from The American Heritage® Dictionary of the English Language, 4th Edition
- n. A deciduous tree of the genus Fagus having smooth gray bark, alternate simple leaves, and three-angled nuts enclosed in prickly burs. The best-known species are F. grandifolia of eastern North America and the European species F. sylvatica and its numerous cultivated forms.
- n. The wood of any of these trees, used for flooring, containers, plywood, and tool handles.
- n. Any of several other woody plants, as in the genera Carpinus and Nothofagus.
from Wiktionary, Creative Commons Attribution/Share-Alike License
- n. A tree of the genus Fagus having a smooth, light grey trunk, oval, pointed leaves and many branches.
- n. The wood of the beech tree.
from the GNU version of the Collaborative International Dictionary of English
- n. A tree of the genus Fagus.
from The Century Dictionary and Cyclopedia
- n. A tree of the genus Fagus, natural order Cupuliferœ.
- n. Obsolete spelling of beach.
- n. Any one of several trees of different genera having a real or fancied resemblance to the true beeches; especially, Cryptocarya glaucescens, of the laurel family. Also called she-beech and black beech.
from WordNet 3.0 Copyright 2006 by Princeton University. All rights reserved.
- n. any of several large deciduous trees with rounded spreading crowns and smooth grey bark and small sweet edible triangular nuts enclosed in burs; north temperate regions
- n. wood of any of various beech trees; used for flooring and containers and plywood and tool handles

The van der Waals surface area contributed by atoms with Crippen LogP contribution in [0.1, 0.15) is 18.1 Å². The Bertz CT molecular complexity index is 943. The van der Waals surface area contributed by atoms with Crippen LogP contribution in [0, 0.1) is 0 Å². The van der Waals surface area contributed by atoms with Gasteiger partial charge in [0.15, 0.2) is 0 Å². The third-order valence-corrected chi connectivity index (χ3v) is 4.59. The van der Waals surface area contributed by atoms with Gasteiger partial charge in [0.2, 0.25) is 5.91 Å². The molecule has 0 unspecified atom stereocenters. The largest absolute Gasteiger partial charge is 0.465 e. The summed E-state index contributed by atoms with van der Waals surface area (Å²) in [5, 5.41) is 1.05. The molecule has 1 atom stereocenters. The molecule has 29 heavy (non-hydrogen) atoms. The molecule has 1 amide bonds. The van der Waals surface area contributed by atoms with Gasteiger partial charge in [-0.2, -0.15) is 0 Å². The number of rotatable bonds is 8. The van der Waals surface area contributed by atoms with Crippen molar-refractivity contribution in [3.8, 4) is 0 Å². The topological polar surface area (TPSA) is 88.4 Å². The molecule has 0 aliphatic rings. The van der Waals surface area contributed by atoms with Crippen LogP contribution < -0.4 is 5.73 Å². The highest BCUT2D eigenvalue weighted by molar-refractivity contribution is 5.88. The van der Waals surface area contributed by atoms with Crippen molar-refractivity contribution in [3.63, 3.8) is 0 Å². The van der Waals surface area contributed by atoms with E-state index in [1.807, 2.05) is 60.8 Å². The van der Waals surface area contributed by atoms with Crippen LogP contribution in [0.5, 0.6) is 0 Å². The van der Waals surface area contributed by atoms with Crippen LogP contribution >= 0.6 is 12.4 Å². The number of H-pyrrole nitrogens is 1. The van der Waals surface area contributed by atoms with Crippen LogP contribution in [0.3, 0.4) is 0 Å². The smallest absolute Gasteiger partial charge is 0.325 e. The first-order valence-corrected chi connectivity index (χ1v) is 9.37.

The PLUS mills are made in beech wood and come in 3 versions; a white salt, a black peppermill and a multicoloured version that has both the salt and pepper option.
The nearest Japanese site is Shirakami-Sanchi in the far north of Honshu which preserves the last virgin Japanese beech forest and the vulnerable Japanese black bear but is not at all comparable in richness of species except for insects.
Apparently it comes from “beech” as in beech tree because the Saxons and Germans usually wrote runes on pieces of beechen board.
The whole long range of hills was clad in beech woods, and beautiful, turreted castles peeped out here and there.
The bark of the beech is clear and smooth, as though nature had intended it for the use to which it has so often been applied by lovers – to carve on it a fair one's name.
It's also from a tree word, "bōc", which is similar to the Slavic words for "beech" -- probably the kind of tree most often used as a surface to carve or write words.
Young trees are frequently found growing upon these forest ruins; if a giant pine or oak has been levelled by some storm, the mass of matted roots and earth will stand upright for years in the same position into which it was raised by the falling trunk, and occasionally a good-sized hemlock, or pine, or beech, is seen growing from the summit of the mass, which in itself is perhaps ten or twelve feet high.
a native porphyritic green stone called beech-bowlder.
But a beech is a spindly thing compared to an oak.
The bow used by them is made of the wood of the Antarctic beech, which is scraped and worked into the desired shape by the sharp edge of one of the numerous shells which everywhere are found on the beach.